"When dawn spreads its paintbrush on the plain, spilling purple... ," Songs of the Pioneers song from TV show "Wagon Train." Dawn on the mythic Santa Fe Trail, New Mexico, looking toward Raton from Cimarron. -- Clarkphoto. A curmudgeon's old-fashioned newspaper column, cross-breeding metaphors and journalism and art, for readers in 150 countries.

Thursday, August 6, 2009

It's just thunderful!



Storm a'coming. Watercolor

Thor’s angry.
You can hear his hammer this morning. The first time he used it, before daybreak, the windows shook.
Thunder! What a wonderful word, actually onomatopoeic. It’s a noun and verb at the same time, a sound of power, of a storm coming.
I wondered where we got that word, so I looked it up in my Oxford English Dictionary, and it goes back to an Indo-European base, plus Latin, but it first came into our language in Old Saxon, Old Norse and Old Frisian in the 8th Century, probably with the Viking invaders of “Angle land.” So it’s Germanic, and the word sounds like it, doesn’t it?
It’s amazing how thunder has caught the imagination of people through the years, from Thor’s hammer, to the American Indians’ thunderbird. What got me to thinking, besides the wonderful thunder and lightning and rain, were comments made by friends, some about the poetry of thunder, by my wife’s nickname of Stormy, and by Richard Mize referring to thunder as the “tater-wagon.” Never heard of it, I thought. I wonder how many other regional names there are for thunder? And then, early this morning, I remember from my deep dark recesses as a little boy, my Mom used that description too! A loaded wagon rumbling along cobbled streets.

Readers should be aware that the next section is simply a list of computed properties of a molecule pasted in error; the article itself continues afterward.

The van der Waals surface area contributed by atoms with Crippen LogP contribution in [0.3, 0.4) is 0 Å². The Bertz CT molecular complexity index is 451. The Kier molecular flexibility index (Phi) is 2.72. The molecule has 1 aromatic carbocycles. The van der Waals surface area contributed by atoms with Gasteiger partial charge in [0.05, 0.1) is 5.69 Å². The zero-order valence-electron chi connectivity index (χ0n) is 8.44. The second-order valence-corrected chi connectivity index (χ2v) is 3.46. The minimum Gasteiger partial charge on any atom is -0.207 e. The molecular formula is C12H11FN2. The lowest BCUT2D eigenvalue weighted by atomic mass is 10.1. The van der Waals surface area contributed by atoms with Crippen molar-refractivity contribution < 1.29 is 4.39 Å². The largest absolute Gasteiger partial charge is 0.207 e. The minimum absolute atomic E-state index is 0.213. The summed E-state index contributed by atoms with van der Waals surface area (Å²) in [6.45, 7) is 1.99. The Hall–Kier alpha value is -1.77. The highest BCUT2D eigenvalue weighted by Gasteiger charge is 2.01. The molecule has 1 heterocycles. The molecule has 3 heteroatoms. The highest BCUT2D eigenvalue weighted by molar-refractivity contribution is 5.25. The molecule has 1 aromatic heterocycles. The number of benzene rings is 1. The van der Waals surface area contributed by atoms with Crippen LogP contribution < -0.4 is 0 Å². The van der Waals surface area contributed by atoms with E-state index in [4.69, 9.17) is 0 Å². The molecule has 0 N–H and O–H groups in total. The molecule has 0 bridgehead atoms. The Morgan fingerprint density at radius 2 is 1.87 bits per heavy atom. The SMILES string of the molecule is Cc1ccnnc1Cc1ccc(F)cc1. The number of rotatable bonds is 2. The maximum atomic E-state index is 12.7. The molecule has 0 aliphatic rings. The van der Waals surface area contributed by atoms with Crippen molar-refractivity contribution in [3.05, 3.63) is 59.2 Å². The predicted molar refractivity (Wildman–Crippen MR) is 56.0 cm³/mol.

Two favorite songs are “Thunder Road”…”thunder, thunder, over thunder road”; and “How Great Thou Art”…’’’when I hear the rolling thunder.”
Today we speak without thinking of thunderhead, thundercloud, thunderclap, thunderbolt, thundershower, thunderstorm. We describe people are thunderstruck, loud noises as thunderous. If I yell at you, you say I thundered. If I upstage you, you say I stole your thunder.
I see in the dictionary that thunderlight is another name for lightning. Hadn’t heard that. Others listed are thunder-plant, thunder-plump, thunder run, thunder-flash, thunder-drum, thunder-gust, thunder-blast, thunder-bearing, thunder-axe, thunder-dint, thunder egg, thunder-drop, thunder bug, thunder-box, thunder-dart, thundercrack, thunderboat, thunder-sheet, thunder-snake, and thunder-stone.
Isn’t that thunderful? Yes, it’s a word. Look ‘em all up.
I guess you could say I was thunderstricken.

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